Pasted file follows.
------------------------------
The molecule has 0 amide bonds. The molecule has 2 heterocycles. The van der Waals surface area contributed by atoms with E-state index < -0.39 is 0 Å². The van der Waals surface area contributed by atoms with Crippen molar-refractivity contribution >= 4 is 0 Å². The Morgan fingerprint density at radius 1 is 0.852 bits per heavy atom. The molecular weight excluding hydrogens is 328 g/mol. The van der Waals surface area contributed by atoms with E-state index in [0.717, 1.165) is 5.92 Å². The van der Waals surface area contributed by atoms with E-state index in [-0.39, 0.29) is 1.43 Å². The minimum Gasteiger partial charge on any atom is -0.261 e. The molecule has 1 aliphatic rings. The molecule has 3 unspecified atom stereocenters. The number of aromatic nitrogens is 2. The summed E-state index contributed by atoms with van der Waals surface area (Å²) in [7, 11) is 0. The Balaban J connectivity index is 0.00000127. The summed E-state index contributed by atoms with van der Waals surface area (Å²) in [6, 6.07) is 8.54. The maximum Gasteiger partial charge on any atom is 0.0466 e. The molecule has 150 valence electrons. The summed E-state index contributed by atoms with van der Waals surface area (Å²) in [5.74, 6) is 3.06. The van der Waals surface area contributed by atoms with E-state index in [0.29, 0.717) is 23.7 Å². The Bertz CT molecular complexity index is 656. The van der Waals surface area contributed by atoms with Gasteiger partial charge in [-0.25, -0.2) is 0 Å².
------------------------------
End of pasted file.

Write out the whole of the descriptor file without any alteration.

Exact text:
The molecule has 0 amide bonds. The molecule has 2 heterocycles. The van der Waals surface area contributed by atoms with E-state index < -0.39 is 0 Å². The van der Waals surface area contributed by atoms with Crippen molar-refractivity contribution >= 4 is 0 Å². The Morgan fingerprint density at radius 1 is 0.852 bits per heavy atom. The molecular weight excluding hydrogens is 328 g/mol. The van der Waals surface area contributed by atoms with E-state index in [0.717, 1.165) is 5.92 Å². The van der Waals surface area contributed by atoms with E-state index in [-0.39, 0.29) is 1.43 Å². The minimum Gasteiger partial charge on any atom is -0.261 e. The molecule has 1 aliphatic rings. The molecule has 3 unspecified atom stereocenters. The number of aromatic nitrogens is 2. The summed E-state index contributed by atoms with van der Waals surface area (Å²) in [7, 11) is 0. The Balaban J connectivity index is 0.00000127. The summed E-state index contributed by atoms with van der Waals surface area (Å²) in [6, 6.07) is 8.54. The maximum Gasteiger partial charge on any atom is 0.0466 e. The molecule has 150 valence electrons. The summed E-state index contributed by atoms with van der Waals surface area (Å²) in [5.74, 6) is 3.06. The van der Waals surface area contributed by atoms with E-state index in [0.29, 0.717) is 23.7 Å². The Bertz CT molecular complexity index is 656. The van der Waals surface area contributed by atoms with Gasteiger partial charge in [-0.25, -0.2) is 0 Å².